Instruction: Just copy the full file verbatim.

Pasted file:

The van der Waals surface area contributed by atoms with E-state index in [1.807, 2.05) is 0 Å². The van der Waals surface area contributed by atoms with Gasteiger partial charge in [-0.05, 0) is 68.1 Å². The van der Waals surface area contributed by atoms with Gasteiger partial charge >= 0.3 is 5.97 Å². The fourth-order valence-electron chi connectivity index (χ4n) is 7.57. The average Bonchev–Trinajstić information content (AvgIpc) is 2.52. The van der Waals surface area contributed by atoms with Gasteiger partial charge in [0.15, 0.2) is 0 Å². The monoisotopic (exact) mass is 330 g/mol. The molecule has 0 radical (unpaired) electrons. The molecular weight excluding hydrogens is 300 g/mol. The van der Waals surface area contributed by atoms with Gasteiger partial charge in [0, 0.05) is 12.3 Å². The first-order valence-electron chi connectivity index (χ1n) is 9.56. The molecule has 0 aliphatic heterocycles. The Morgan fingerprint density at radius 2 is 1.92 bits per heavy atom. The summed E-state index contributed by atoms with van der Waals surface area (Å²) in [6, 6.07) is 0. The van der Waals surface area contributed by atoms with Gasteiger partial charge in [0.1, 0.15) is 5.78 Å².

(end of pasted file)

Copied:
The van der Waals surface area contributed by atoms with E-state index in [1.807, 2.05) is 0 Å². The van der Waals surface area contributed by atoms with Gasteiger partial charge in [-0.05, 0) is 68.1 Å². The van der Waals surface area contributed by atoms with Gasteiger partial charge >= 0.3 is 5.97 Å². The fourth-order valence-electron chi connectivity index (χ4n) is 7.57. The average Bonchev–Trinajstić information content (AvgIpc) is 2.52. The van der Waals surface area contributed by atoms with Gasteiger partial charge in [0.15, 0.2) is 0 Å². The monoisotopic (exact) mass is 330 g/mol. The molecule has 0 radical (unpaired) electrons. The molecular weight excluding hydrogens is 300 g/mol. The van der Waals surface area contributed by atoms with Gasteiger partial charge in [0, 0.05) is 12.3 Å². The first-order valence-electron chi connectivity index (χ1n) is 9.56. The molecule has 0 aliphatic heterocycles. The Morgan fingerprint density at radius 2 is 1.92 bits per heavy atom. The summed E-state index contributed by atoms with van der Waals surface area (Å²) in [6, 6.07) is 0. The van der Waals surface area contributed by atoms with Gasteiger partial charge in [0.1, 0.15) is 5.78 Å².